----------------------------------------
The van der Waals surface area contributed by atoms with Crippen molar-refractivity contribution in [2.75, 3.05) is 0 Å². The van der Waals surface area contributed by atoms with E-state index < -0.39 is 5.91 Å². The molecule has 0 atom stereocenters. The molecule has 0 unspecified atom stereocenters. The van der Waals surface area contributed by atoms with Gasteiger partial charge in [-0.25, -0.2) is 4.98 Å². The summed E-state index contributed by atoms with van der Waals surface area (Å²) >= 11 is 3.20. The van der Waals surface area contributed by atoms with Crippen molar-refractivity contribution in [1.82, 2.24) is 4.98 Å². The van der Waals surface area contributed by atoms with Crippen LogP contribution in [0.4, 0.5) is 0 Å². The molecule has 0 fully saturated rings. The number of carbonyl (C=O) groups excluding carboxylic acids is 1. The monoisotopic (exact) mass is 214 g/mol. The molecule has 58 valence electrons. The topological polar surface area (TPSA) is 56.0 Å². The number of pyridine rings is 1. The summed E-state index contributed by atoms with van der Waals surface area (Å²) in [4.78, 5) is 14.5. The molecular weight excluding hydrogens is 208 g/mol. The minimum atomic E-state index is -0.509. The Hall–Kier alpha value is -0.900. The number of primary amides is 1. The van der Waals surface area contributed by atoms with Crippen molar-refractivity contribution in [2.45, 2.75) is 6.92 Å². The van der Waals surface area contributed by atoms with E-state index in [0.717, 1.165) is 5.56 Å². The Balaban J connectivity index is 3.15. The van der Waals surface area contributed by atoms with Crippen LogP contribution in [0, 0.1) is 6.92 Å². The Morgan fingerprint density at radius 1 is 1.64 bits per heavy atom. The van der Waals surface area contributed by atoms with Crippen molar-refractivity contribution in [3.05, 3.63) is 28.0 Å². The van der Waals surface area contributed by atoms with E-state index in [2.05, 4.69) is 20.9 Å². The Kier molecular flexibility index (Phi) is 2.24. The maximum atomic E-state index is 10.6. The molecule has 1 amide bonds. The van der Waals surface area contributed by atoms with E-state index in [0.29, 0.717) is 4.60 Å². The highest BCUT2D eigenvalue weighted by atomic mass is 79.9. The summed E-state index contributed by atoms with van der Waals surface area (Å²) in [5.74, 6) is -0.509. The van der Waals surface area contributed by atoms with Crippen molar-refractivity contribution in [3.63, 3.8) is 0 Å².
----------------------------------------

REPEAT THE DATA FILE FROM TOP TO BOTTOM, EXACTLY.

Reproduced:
The van der Waals surface area contributed by atoms with Crippen molar-refractivity contribution in [2.75, 3.05) is 0 Å². The van der Waals surface area contributed by atoms with E-state index < -0.39 is 5.91 Å². The molecule has 0 atom stereocenters. The molecule has 0 unspecified atom stereocenters. The van der Waals surface area contributed by atoms with Gasteiger partial charge in [-0.25, -0.2) is 4.98 Å². The summed E-state index contributed by atoms with van der Waals surface area (Å²) >= 11 is 3.20. The van der Waals surface area contributed by atoms with Crippen molar-refractivity contribution in [1.82, 2.24) is 4.98 Å². The van der Waals surface area contributed by atoms with Crippen LogP contribution in [0.4, 0.5) is 0 Å². The molecule has 0 fully saturated rings. The number of carbonyl (C=O) groups excluding carboxylic acids is 1. The monoisotopic (exact) mass is 214 g/mol. The molecule has 58 valence electrons. The topological polar surface area (TPSA) is 56.0 Å². The number of pyridine rings is 1. The summed E-state index contributed by atoms with van der Waals surface area (Å²) in [4.78, 5) is 14.5. The molecular weight excluding hydrogens is 208 g/mol. The minimum atomic E-state index is -0.509. The Hall–Kier alpha value is -0.900. The number of primary amides is 1. The van der Waals surface area contributed by atoms with Crippen molar-refractivity contribution in [2.45, 2.75) is 6.92 Å². The van der Waals surface area contributed by atoms with E-state index in [0.717, 1.165) is 5.56 Å². The Balaban J connectivity index is 3.15. The van der Waals surface area contributed by atoms with Crippen LogP contribution in [0, 0.1) is 6.92 Å². The Morgan fingerprint density at radius 1 is 1.64 bits per heavy atom. The van der Waals surface area contributed by atoms with Crippen molar-refractivity contribution in [3.05, 3.63) is 28.0 Å². The van der Waals surface area contributed by atoms with E-state index in [2.05, 4.69) is 20.9 Å². The Kier molecular flexibility index (Phi) is 2.24. The maximum atomic E-state index is 10.6. The molecule has 1 amide bonds. The van der Waals surface area contributed by atoms with E-state index in [0.29, 0.717) is 4.60 Å². The highest BCUT2D eigenvalue weighted by atomic mass is 79.9. The summed E-state index contributed by atoms with van der Waals surface area (Å²) in [5.74, 6) is -0.509. The van der Waals surface area contributed by atoms with Crippen molar-refractivity contribution in [3.63, 3.8) is 0 Å².